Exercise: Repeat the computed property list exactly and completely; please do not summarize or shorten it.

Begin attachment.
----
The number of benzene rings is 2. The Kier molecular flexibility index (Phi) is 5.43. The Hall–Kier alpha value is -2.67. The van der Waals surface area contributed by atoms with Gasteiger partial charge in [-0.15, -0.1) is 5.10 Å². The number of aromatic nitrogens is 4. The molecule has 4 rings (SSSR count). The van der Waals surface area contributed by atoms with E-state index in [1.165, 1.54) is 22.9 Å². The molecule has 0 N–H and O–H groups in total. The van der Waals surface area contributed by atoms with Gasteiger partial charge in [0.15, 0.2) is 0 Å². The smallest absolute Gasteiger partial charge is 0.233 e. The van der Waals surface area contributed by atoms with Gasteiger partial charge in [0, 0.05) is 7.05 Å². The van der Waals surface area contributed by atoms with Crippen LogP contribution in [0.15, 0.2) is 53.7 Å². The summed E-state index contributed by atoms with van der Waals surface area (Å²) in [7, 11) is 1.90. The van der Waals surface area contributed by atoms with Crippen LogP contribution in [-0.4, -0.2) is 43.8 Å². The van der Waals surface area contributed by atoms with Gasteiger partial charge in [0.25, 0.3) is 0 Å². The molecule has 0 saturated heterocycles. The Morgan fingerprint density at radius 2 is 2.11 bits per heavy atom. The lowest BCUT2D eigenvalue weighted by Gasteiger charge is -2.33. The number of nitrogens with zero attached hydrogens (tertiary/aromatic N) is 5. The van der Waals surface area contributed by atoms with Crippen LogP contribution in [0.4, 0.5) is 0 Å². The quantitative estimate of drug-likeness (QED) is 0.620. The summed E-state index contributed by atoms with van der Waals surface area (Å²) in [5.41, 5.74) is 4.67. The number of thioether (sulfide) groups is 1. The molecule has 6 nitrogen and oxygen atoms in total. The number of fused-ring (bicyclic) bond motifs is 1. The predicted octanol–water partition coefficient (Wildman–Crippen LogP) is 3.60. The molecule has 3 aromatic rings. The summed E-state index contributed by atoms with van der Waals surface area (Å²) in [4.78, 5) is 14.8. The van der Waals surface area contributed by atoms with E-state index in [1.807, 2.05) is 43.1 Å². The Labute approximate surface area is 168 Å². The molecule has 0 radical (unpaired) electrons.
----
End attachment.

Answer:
The number of benzene rings is 2. The Kier molecular flexibility index (Phi) is 5.43. The Hall–Kier alpha value is -2.67. The van der Waals surface area contributed by atoms with Gasteiger partial charge in [-0.15, -0.1) is 5.10 Å². The number of aromatic nitrogens is 4. The molecule has 4 rings (SSSR count). The van der Waals surface area contributed by atoms with E-state index in [1.165, 1.54) is 22.9 Å². The molecule has 0 N–H and O–H groups in total. The van der Waals surface area contributed by atoms with Gasteiger partial charge in [0.15, 0.2) is 0 Å². The smallest absolute Gasteiger partial charge is 0.233 e. The van der Waals surface area contributed by atoms with Gasteiger partial charge in [0, 0.05) is 7.05 Å². The van der Waals surface area contributed by atoms with Crippen LogP contribution in [0.15, 0.2) is 53.7 Å². The summed E-state index contributed by atoms with van der Waals surface area (Å²) in [7, 11) is 1.90. The van der Waals surface area contributed by atoms with Crippen LogP contribution in [-0.4, -0.2) is 43.8 Å². The van der Waals surface area contributed by atoms with Gasteiger partial charge in [0.25, 0.3) is 0 Å². The molecule has 0 saturated heterocycles. The Morgan fingerprint density at radius 2 is 2.11 bits per heavy atom. The lowest BCUT2D eigenvalue weighted by Gasteiger charge is -2.33. The number of nitrogens with zero attached hydrogens (tertiary/aromatic N) is 5. The van der Waals surface area contributed by atoms with Crippen LogP contribution in [0.4, 0.5) is 0 Å². The quantitative estimate of drug-likeness (QED) is 0.620. The summed E-state index contributed by atoms with van der Waals surface area (Å²) in [5.41, 5.74) is 4.67. The number of thioether (sulfide) groups is 1. The molecule has 6 nitrogen and oxygen atoms in total. The number of fused-ring (bicyclic) bond motifs is 1. The predicted octanol–water partition coefficient (Wildman–Crippen LogP) is 3.60. The molecule has 3 aromatic rings. The summed E-state index contributed by atoms with van der Waals surface area (Å²) in [4.78, 5) is 14.8. The van der Waals surface area contributed by atoms with E-state index in [1.807, 2.05) is 43.1 Å². The Labute approximate surface area is 168 Å². The molecule has 0 radical (unpaired) electrons.